• Score: 0

6:46pm Fri 4 Jan 13

Mi_Coc says...

souwesterly wrote:
Mi_Coc - no need for black boxes - just in-car cameras. They cost little enough to buy and could be fitted as standard into new cars for a nominal price....
And in my opinion, 90% of all accidents are avoidable if only people drove properly. I don't mean driving at 20 mph - I mean concentrating on the traffic rather than being distracted by everything from phones to passengers.
Just how some people actually survive a road trip, I just don't know - when you watch their driving. I swear they must have bribed their examiner.
And as for potholes, LookingForLiars - keeping your eyes on the road ahead will help you avoid them - it works for me.
I agree that we shouldn't need black boxes but something is needed for 17-25 to bring the death toll and they seem to work.

I can't see how you can improve most drivers concentration without some form of penalisation. A lot of drivers are very much on their way to their next accident but if they don't have one they will consider their driving good. I have been using the we aa drive score to monitor and score my driving. Once you have completed 200 miles it gives their best quote.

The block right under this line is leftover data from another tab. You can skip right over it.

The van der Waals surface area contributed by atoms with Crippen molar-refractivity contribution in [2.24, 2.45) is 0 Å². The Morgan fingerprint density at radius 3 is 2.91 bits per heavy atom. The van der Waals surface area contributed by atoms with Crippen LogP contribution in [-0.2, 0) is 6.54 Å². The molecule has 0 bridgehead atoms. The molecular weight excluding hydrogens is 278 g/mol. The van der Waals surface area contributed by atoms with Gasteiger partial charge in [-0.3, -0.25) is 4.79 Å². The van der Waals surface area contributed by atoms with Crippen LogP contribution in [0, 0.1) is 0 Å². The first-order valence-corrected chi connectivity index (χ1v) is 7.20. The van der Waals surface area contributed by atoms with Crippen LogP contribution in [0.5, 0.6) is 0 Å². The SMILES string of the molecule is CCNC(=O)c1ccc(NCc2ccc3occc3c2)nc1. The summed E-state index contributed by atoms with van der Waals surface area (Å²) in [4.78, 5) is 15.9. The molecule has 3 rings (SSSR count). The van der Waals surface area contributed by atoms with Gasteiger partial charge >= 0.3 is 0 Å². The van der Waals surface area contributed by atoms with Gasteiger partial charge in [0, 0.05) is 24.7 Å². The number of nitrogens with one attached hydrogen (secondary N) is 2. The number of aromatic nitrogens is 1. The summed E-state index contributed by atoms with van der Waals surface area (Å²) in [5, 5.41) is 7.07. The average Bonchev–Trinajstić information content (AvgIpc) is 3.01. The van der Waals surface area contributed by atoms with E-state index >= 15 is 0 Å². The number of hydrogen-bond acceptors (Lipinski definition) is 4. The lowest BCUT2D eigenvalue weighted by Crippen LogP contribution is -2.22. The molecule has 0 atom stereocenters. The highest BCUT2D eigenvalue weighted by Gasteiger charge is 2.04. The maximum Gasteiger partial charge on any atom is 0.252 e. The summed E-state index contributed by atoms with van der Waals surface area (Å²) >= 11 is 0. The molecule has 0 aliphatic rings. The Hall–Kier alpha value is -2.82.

For most people driving is an over learned activity so they go into auto pilot and do not concetrate. Of people like you or me try to tell them we they are going wrong they will state they haven't had an accident recently and therefore they are good drivers. If a black box tells them objectively how they are driving and rewards or penalising them on that basis maybe it will improve. Most people think anything driver training past Dsa test is for boring anal people with nothing better to do. You need only look a the numbe of poor police drivers there are to know there paid driving training was a waste of time.